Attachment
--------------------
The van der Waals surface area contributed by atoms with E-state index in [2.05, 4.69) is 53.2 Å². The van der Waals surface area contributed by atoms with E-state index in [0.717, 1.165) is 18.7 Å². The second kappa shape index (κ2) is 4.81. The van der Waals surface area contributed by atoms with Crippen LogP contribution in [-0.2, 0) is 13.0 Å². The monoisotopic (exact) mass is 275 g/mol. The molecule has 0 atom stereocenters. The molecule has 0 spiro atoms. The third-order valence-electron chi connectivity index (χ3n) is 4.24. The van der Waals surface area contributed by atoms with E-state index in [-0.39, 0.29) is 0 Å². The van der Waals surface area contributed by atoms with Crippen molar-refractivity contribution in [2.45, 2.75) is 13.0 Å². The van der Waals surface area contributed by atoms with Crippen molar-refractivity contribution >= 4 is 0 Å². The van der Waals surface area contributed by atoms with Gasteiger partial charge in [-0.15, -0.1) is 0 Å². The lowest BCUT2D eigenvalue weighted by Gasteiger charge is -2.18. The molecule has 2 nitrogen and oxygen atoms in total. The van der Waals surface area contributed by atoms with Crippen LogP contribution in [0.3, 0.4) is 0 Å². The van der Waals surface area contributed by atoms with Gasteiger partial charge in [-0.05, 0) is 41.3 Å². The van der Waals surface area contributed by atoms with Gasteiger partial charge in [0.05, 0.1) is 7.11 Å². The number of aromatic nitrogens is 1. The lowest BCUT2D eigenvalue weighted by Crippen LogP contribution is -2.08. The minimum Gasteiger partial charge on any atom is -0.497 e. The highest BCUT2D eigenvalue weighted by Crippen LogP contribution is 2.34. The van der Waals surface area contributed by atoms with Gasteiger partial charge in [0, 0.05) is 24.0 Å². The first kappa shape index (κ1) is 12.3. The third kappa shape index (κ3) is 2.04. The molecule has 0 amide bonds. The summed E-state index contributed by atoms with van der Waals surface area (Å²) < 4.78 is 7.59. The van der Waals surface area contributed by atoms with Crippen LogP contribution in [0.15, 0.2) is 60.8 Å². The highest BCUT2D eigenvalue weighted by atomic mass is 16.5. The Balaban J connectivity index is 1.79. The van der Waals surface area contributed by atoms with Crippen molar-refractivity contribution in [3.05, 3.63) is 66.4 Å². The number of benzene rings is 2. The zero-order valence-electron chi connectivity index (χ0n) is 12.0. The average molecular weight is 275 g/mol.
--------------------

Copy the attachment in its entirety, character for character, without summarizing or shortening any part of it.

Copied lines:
The van der Waals surface area contributed by atoms with E-state index in [2.05, 4.69) is 53.2 Å². The van der Waals surface area contributed by atoms with E-state index in [0.717, 1.165) is 18.7 Å². The second kappa shape index (κ2) is 4.81. The van der Waals surface area contributed by atoms with Crippen LogP contribution in [-0.2, 0) is 13.0 Å². The monoisotopic (exact) mass is 275 g/mol. The molecule has 0 atom stereocenters. The molecule has 0 spiro atoms. The third-order valence-electron chi connectivity index (χ3n) is 4.24. The van der Waals surface area contributed by atoms with E-state index in [-0.39, 0.29) is 0 Å². The van der Waals surface area contributed by atoms with Crippen molar-refractivity contribution in [2.45, 2.75) is 13.0 Å². The van der Waals surface area contributed by atoms with Crippen molar-refractivity contribution >= 4 is 0 Å². The van der Waals surface area contributed by atoms with Gasteiger partial charge in [-0.15, -0.1) is 0 Å². The lowest BCUT2D eigenvalue weighted by Gasteiger charge is -2.18. The molecule has 2 nitrogen and oxygen atoms in total. The van der Waals surface area contributed by atoms with Crippen LogP contribution in [0.3, 0.4) is 0 Å². The van der Waals surface area contributed by atoms with Gasteiger partial charge in [-0.05, 0) is 41.3 Å². The van der Waals surface area contributed by atoms with Gasteiger partial charge in [0.05, 0.1) is 7.11 Å². The number of aromatic nitrogens is 1. The lowest BCUT2D eigenvalue weighted by Crippen LogP contribution is -2.08. The minimum Gasteiger partial charge on any atom is -0.497 e. The highest BCUT2D eigenvalue weighted by Crippen LogP contribution is 2.34. The van der Waals surface area contributed by atoms with Gasteiger partial charge in [0, 0.05) is 24.0 Å². The first kappa shape index (κ1) is 12.3. The third kappa shape index (κ3) is 2.04. The molecule has 0 amide bonds. The summed E-state index contributed by atoms with van der Waals surface area (Å²) < 4.78 is 7.59. The van der Waals surface area contributed by atoms with Crippen LogP contribution in [0.15, 0.2) is 60.8 Å². The highest BCUT2D eigenvalue weighted by atomic mass is 16.5. The Balaban J connectivity index is 1.79. The van der Waals surface area contributed by atoms with Crippen molar-refractivity contribution in [3.05, 3.63) is 66.4 Å². The number of benzene rings is 2. The zero-order valence-electron chi connectivity index (χ0n) is 12.0. The average molecular weight is 275 g/mol.